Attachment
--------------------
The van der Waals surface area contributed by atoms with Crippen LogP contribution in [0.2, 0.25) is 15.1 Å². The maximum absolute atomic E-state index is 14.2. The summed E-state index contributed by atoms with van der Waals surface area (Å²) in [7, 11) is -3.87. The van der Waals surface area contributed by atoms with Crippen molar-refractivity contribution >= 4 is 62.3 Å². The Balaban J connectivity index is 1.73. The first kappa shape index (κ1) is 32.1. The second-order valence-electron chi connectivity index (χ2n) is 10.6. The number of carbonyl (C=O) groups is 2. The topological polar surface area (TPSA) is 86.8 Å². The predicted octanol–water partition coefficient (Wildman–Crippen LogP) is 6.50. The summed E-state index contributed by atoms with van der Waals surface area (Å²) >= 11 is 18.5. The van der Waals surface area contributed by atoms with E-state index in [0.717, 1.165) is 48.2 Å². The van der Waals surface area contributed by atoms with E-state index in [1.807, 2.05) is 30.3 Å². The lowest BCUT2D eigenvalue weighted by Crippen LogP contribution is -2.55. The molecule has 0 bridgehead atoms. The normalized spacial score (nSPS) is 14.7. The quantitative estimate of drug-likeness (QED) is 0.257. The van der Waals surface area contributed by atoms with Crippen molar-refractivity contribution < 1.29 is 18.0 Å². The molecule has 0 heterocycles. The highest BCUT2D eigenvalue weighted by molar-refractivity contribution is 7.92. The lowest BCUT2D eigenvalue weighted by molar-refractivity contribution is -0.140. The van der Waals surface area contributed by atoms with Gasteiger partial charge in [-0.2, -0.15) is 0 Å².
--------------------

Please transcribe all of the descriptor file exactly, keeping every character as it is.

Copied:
The van der Waals surface area contributed by atoms with Crippen LogP contribution in [0.2, 0.25) is 15.1 Å². The maximum absolute atomic E-state index is 14.2. The summed E-state index contributed by atoms with van der Waals surface area (Å²) in [7, 11) is -3.87. The van der Waals surface area contributed by atoms with Crippen molar-refractivity contribution >= 4 is 62.3 Å². The Balaban J connectivity index is 1.73. The first kappa shape index (κ1) is 32.1. The second-order valence-electron chi connectivity index (χ2n) is 10.6. The number of carbonyl (C=O) groups is 2. The topological polar surface area (TPSA) is 86.8 Å². The predicted octanol–water partition coefficient (Wildman–Crippen LogP) is 6.50. The summed E-state index contributed by atoms with van der Waals surface area (Å²) >= 11 is 18.5. The van der Waals surface area contributed by atoms with E-state index in [0.717, 1.165) is 48.2 Å². The van der Waals surface area contributed by atoms with E-state index in [1.807, 2.05) is 30.3 Å². The lowest BCUT2D eigenvalue weighted by Crippen LogP contribution is -2.55. The molecule has 0 bridgehead atoms. The normalized spacial score (nSPS) is 14.7. The quantitative estimate of drug-likeness (QED) is 0.257. The van der Waals surface area contributed by atoms with Crippen molar-refractivity contribution < 1.29 is 18.0 Å². The molecule has 0 heterocycles. The highest BCUT2D eigenvalue weighted by molar-refractivity contribution is 7.92. The lowest BCUT2D eigenvalue weighted by molar-refractivity contribution is -0.140. The van der Waals surface area contributed by atoms with Gasteiger partial charge in [-0.2, -0.15) is 0 Å².